The Building Tradesman Newspaper

Friday, December 25, 2015

Trades build new shelter dedicated to four-legged friends

By Marty Mulcahy, Editor



DETROIT - The Michigan Humane Society's Detroit shelter has been housed in a former piston ring factory since the late 1920s. It's safe to say that the building is inadequate for its modern mission.

That will change early next year, with the scheduled opening of a modern new shelter along I-75 in Detroit, a few blocks from the current facility. The new 34,000 square-foot structure will include a long wish list of features that the Humane Society has in order to arrange for better care of the cats, dogs and other animals that find their way into the organization's care.

The $15.5 million shelter will house the MHS Cruelty Investigation and Rescue Department, and include dedicated canine and feline rehabilitation areas, animal housing, secure and spacious shelter dog play yards, modern medical and surgical care as part of an expanded veterinary area, and a community dog park.

“This is much more than a building – it is about a commitment. This campus will become the physical embodiment of our mission, which began in the city of Detroit in 1877,” said Matt Pepper, MHS President and CEO. “While our dedicated staff has done a tremendous job in the current facility, the new MHS Detroit campus will ensure that the animals in our community receive the highest quality care for generations to come.”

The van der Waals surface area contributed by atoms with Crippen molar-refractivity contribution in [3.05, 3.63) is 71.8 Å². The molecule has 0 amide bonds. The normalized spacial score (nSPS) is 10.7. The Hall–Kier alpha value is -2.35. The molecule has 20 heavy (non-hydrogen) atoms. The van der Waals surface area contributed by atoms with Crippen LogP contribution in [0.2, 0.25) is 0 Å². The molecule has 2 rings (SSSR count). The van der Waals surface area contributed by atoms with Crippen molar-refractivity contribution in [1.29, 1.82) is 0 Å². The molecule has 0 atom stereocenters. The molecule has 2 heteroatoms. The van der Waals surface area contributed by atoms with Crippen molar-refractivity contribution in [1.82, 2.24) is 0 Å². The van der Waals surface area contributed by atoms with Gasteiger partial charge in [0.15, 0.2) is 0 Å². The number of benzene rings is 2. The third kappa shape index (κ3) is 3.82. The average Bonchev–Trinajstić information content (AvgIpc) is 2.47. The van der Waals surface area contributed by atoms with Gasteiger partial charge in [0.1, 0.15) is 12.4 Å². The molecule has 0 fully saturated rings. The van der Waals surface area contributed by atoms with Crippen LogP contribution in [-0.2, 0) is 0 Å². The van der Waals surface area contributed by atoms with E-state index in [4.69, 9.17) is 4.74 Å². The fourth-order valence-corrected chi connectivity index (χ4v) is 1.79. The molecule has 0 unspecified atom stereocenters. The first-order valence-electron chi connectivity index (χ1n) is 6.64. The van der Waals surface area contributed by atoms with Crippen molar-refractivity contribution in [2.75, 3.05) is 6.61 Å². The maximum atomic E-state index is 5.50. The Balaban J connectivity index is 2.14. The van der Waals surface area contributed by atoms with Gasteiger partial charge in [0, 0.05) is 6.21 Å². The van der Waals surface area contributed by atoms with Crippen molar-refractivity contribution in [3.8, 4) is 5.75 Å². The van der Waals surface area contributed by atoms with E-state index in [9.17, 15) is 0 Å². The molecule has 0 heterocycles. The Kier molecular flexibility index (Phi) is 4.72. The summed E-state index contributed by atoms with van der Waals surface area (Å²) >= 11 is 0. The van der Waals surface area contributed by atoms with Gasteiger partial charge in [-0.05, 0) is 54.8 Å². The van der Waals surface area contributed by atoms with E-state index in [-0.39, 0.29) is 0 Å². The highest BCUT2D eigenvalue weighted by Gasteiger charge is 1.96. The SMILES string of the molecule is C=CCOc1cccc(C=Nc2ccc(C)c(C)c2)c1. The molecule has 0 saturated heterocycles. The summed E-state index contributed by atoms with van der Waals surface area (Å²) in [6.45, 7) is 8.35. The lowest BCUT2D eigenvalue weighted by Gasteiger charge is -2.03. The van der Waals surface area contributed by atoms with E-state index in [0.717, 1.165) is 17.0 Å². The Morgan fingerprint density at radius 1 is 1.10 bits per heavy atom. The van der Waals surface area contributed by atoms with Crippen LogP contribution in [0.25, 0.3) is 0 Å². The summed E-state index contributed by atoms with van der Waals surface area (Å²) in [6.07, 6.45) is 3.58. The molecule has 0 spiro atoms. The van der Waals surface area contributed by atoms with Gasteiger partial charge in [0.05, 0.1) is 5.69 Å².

Currently, MHS shelters and cares for approximately 15,000 animals each year at its Detroit center at 7401 Chrysler Drive. The future MHS Detroit Animal Care Campus, just a few blocks north, "will be an epicenter for humane work, mission delivery and improving the quality of life and social fabric in Detroit," the group says.

Making that new campus a reality are construction manager Sachse Construction, its subcontractors and the building trades. Sachse Project Supt. Bill Verbeek said last month there were about 30 Hardhats on the job, which began Oct. 31, 2014 and progressed, unsheltered, through a miserable 2014-2015 winter season. "The worst possible time to start," Verbeek said.

Built on the site of a long-demolished school, Verbeek said the building, with all of its block partitions to separate the pooches and felines, has about one mile of lineal feet of wall space, built by BAC Local 2 masons working for Leidal and Hart. The building also has 17 air handling units, medical gas, plumbing and electrical infrastructure that befits a hospital, radiant heat floors, numerous overhead hose fixtures and sloped drains for washing animals and easy-clean surfaces.

The building was designed by Neumann/Smith Architecture and Blue Sky Architecture, based in West Vancouver, British Columbia, which specializes in animal shelters.

"There are a lot of details in this building, and a lot of coordination has been required," said Verbeek. "Things have gone well, the trades have been really good to work with, and have done a really nice job."

"For Detroit," Verbeek added, "it's a big step up from what they have. In terms of services and care that they're going to be able to provide, this place will be such a great improvement. There will be a lot more space, and it will be a lot more user-friendly."


OFFLOADING fencing in the parking lot of the new Michigan Humane Society-Detroit facility are Austin Phillips, Phillip Carr and Andy Juszczyk of Iron Workers Local 25. They’re working for Future Fence.


ROLLING ON A COAT of off-white paint in a kennel area of the new Michigan Humane Society-Detroit building is Jacob Stachowski of Painters District Council 1-M. He’s employed by Detroit Spectrum Painting. Evident here with the multitude of partitions is why there is about a mile of lineal feet of block wall in the building.